Re: [asa] historical versus experimental sciences

From: Tim <>
Date: Sun Aug 16 2009 - 11:53:43 EDT

Interesting news about your friend.
Richard Lenski seems to be getting funding. He even got a MacArthur
Fellowship for his work on the Long-Term Evolution Experiment and his
lab has published quite a stack of papers describing the changes they've
observed and the mechanisms behind them.

Dan Hartl published a series of papers with Dan Dykhuizen about 15-20
years ago describing their enzymatic modeling of a sugar utilization
pathway and predicting how strains carrying mutations in the pathway
would compete in selective environments.

Viruses have also been studied as model systems in evolution (I can't
recall which groups worked on them - I haven't kept up on that
literature but Lenski has also done some work in this area).

As for what conditions would give positive results, my experience has
been that practically any condition in which a resource becomes limited
produces evolutionary change. That's why, for example, we routinely
froze newly isolated strains for storage -- If we let the strains go
through too many generations, they acquired different traits and
diverged from the original isolate. Sometimes this drift affected
experiments, particularly with experiments involving continuous culture.

Archea: There is working being done to 'optimize' enzymes from
extremophiles for industrial uses (Well, not just extremophiles). I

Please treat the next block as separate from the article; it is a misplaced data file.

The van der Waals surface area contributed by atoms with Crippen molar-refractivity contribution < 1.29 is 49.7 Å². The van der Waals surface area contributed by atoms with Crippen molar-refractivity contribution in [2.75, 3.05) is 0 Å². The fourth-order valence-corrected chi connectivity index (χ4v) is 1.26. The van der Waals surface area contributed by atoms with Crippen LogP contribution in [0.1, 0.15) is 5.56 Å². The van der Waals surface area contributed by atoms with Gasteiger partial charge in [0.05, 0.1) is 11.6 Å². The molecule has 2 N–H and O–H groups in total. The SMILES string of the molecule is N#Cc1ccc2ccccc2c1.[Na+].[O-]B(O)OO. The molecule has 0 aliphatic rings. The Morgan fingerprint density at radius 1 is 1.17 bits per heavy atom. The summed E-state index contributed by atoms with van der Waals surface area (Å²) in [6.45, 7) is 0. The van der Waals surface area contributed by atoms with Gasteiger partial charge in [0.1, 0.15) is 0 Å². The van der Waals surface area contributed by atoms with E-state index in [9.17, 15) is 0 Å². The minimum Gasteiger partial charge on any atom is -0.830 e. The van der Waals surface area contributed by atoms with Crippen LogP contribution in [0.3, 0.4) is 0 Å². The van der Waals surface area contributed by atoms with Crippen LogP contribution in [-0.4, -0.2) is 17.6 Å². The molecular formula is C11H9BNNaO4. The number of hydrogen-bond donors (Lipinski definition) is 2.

think others are trying to work out ways to maintain microbial
fermentation reactors. Again, the problem is creating conditions such
that the bugs perform the chemical processes we want them to do and not
drift & evolve down pathways that reduce the yields over time, requiring
a restart of the entire reactor.

T. Ikeda

David Clounch wrote:
> Bernie,
> I have a friend who is an evolutionary biologist who studies "the process".
> He grows micro-organisms (my guess is e-coli because it has a 20 minute
> reproductive cycle) by the trillions under highly selective pressure. Last
> time I looked (and I may not remember this correctly) he had one experiment
> that had the equivalent of 60,000 years of evolutionary history. But that
> was 5 years ago. I don't know where it stands today. But....
> Guess what? He cannot get funding. Why? Nobody wants him to look for
> evolution.
> To me this is a fascinating subject. It would turn me into a biologist if I
> could do this sort of thing with, say, archaea in a boilng pot.
> But politics overrides EVERYTHING. His colleagues don't want to know what
> conditions would give positive results. They say they already know. But
> *they* can't produce the results in the lab. And they don't know why they
> can't. And they don't want him to find out why. Is this a form of proof by
> ignorance? If engineers operated this way people would be getting killed by
> bridges falling down (oh...wait...that actually happened on I35W, didnt it?)
> So Cameron rightly asks the questions he does about mechanism.
> -Dave

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Received on Sun Aug 16 11:54:44 2009

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